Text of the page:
Stocks are treading water near Friday’s highs again on Monday, attempting to continue the move higher after last week’s explosive rally amid optimism over the economy reopening.
The Dow Jones Industrial Average traded over 200 points higher, or about 0.8%. The S&P 500 rallied 0.4% while the Nasdaq Composite added 0.27%, reaching a new record high, led largely by travel stocks and utilities, while tech declined.
Stock Index ETFs exploded higher Friday as well, tracking moves in the benchmark stock indexes. The SPDR S&P 500 ETF Trust (SPY), and the SPDR Dow Jones Industrial Average ETF (DIA), both showed gains while the Invesco QQQ Trust (QQQ) fell due to slipping tech stocks.
Stay-at-home winners such as Netflix, Microsoft, and Zoom Video all lagged the broader market, while airlines and cruise stocks advanced along with energy.
“What is clearly happening is the excitement of reopening is allowing a lot of these companies that have been casualties of Covid to come back and come back in force, ” said Stanley Druckenmiller, chairman and CEO of the Duquesne Family Office, on CNBC’s “Squawk Box.” “With a combination of the Fed money and, in particular, a vaccine where the news has been very, very good.”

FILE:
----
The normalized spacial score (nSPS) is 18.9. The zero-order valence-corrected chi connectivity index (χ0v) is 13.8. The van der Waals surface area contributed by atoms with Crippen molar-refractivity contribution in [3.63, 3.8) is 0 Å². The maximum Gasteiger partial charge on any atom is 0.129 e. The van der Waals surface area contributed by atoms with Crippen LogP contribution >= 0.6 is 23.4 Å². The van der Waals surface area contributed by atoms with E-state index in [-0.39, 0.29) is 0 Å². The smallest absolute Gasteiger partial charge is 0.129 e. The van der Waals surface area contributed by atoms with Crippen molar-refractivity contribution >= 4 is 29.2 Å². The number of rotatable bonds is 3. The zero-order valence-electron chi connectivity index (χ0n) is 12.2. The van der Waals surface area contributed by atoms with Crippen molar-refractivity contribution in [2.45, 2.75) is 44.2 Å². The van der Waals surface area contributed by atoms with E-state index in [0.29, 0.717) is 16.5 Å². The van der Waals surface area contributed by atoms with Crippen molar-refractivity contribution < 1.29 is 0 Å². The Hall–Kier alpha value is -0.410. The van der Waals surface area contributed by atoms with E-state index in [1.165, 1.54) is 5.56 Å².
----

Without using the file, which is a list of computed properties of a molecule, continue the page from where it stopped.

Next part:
“Well I’ve been humbled many times in my career, and I’m sure I’ll be many times in the future. And the last three weeks certainly fits that category,” added the legendary hedge fund manager, who admitted he missed the comeback because he underestimated the Federal Reserve.”
Stocks exploded to levels not seen since February last week, after a surprise burst in U.S. employment. The Labor Department noted Friday that the economy added a record 2.5 million jobs in May, which early beat the 8 million lost jobs that economists polled by Dow Jones had forecast, invigorating investors and fueling risk-on sentiment.
Unemployment still stands over 13% however, and analysts are cautiously optimistic but aware there is more to be done to rectify the situation, and a coronavirus vaccine is still crucial for enduring economic success.
“The 2.5 million rebounds in employment last month reverses only a small fraction of the jobs lost since February,” said Michael Pearce, senior U.S. economist at Capital Economics. “But considering we and the consensus had been braced for another large decline, it builds on the signs from some of the other macro data this week that economic activity is rebounding faster and more vigorously than we had anticipated.”
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